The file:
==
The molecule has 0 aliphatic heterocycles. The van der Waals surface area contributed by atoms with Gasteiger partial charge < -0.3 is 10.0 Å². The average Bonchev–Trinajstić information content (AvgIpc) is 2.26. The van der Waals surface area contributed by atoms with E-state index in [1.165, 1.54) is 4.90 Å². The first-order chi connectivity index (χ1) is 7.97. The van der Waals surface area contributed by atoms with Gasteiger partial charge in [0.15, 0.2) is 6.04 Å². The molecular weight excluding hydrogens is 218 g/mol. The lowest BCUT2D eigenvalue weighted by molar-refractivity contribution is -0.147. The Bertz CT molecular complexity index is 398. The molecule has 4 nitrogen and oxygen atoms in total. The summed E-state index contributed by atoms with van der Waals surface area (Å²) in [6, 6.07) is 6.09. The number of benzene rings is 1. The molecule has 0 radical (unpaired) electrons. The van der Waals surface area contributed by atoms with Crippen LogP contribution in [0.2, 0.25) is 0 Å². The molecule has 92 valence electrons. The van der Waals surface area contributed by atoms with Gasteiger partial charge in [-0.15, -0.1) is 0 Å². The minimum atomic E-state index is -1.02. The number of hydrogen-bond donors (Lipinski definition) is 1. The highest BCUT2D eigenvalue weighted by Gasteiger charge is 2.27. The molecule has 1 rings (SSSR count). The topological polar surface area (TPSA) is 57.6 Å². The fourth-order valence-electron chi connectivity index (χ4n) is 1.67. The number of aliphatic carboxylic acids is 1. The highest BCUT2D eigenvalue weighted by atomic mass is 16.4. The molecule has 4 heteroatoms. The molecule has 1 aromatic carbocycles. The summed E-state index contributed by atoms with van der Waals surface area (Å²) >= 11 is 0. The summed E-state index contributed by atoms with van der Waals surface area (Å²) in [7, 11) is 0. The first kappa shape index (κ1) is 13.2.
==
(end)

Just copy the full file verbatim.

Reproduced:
The molecule has 0 aliphatic heterocycles. The van der Waals surface area contributed by atoms with Gasteiger partial charge < -0.3 is 10.0 Å². The average Bonchev–Trinajstić information content (AvgIpc) is 2.26. The van der Waals surface area contributed by atoms with E-state index in [1.165, 1.54) is 4.90 Å². The first-order chi connectivity index (χ1) is 7.97. The van der Waals surface area contributed by atoms with Gasteiger partial charge in [0.15, 0.2) is 6.04 Å². The molecular weight excluding hydrogens is 218 g/mol. The lowest BCUT2D eigenvalue weighted by molar-refractivity contribution is -0.147. The Bertz CT molecular complexity index is 398. The molecule has 4 nitrogen and oxygen atoms in total. The summed E-state index contributed by atoms with van der Waals surface area (Å²) in [6, 6.07) is 6.09. The number of benzene rings is 1. The molecule has 0 radical (unpaired) electrons. The van der Waals surface area contributed by atoms with Crippen LogP contribution in [0.2, 0.25) is 0 Å². The molecule has 92 valence electrons. The van der Waals surface area contributed by atoms with Gasteiger partial charge in [-0.15, -0.1) is 0 Å². The minimum atomic E-state index is -1.02. The number of hydrogen-bond donors (Lipinski definition) is 1. The highest BCUT2D eigenvalue weighted by Gasteiger charge is 2.27. The molecule has 1 rings (SSSR count). The topological polar surface area (TPSA) is 57.6 Å². The fourth-order valence-electron chi connectivity index (χ4n) is 1.67. The number of aliphatic carboxylic acids is 1. The highest BCUT2D eigenvalue weighted by atomic mass is 16.4. The molecule has 4 heteroatoms. The molecule has 1 aromatic carbocycles. The summed E-state index contributed by atoms with van der Waals surface area (Å²) >= 11 is 0. The summed E-state index contributed by atoms with van der Waals surface area (Å²) in [7, 11) is 0. The first kappa shape index (κ1) is 13.2.